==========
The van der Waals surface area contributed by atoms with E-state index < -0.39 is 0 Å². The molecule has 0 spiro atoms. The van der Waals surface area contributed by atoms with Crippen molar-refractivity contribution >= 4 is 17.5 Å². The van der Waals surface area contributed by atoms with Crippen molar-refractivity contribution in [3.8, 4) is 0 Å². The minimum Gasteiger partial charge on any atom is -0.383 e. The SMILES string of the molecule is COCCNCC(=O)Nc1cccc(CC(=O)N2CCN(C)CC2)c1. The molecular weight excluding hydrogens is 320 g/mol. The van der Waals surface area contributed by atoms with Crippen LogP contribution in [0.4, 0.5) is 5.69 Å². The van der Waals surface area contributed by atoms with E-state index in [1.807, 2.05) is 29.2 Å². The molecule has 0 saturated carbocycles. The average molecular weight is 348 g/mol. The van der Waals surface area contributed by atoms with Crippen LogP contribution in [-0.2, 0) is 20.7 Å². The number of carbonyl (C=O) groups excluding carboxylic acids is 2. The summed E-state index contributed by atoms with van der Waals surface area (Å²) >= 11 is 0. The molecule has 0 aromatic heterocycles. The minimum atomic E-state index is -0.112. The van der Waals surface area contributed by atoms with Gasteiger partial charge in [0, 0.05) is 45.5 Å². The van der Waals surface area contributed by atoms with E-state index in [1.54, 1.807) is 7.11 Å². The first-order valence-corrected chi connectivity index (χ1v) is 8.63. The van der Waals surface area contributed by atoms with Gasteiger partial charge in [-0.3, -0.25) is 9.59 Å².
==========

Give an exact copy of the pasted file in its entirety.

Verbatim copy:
The van der Waals surface area contributed by atoms with E-state index < -0.39 is 0 Å². The molecule has 0 spiro atoms. The van der Waals surface area contributed by atoms with Crippen molar-refractivity contribution >= 4 is 17.5 Å². The van der Waals surface area contributed by atoms with Crippen molar-refractivity contribution in [3.8, 4) is 0 Å². The minimum Gasteiger partial charge on any atom is -0.383 e. The SMILES string of the molecule is COCCNCC(=O)Nc1cccc(CC(=O)N2CCN(C)CC2)c1. The molecular weight excluding hydrogens is 320 g/mol. The van der Waals surface area contributed by atoms with Crippen LogP contribution in [0.4, 0.5) is 5.69 Å². The van der Waals surface area contributed by atoms with E-state index in [1.807, 2.05) is 29.2 Å². The molecule has 0 saturated carbocycles. The average molecular weight is 348 g/mol. The van der Waals surface area contributed by atoms with Crippen LogP contribution in [-0.2, 0) is 20.7 Å². The number of carbonyl (C=O) groups excluding carboxylic acids is 2. The summed E-state index contributed by atoms with van der Waals surface area (Å²) >= 11 is 0. The molecule has 0 aromatic heterocycles. The minimum atomic E-state index is -0.112. The van der Waals surface area contributed by atoms with Gasteiger partial charge in [0, 0.05) is 45.5 Å². The van der Waals surface area contributed by atoms with E-state index in [1.54, 1.807) is 7.11 Å². The first-order valence-corrected chi connectivity index (χ1v) is 8.63. The van der Waals surface area contributed by atoms with Gasteiger partial charge in [-0.3, -0.25) is 9.59 Å².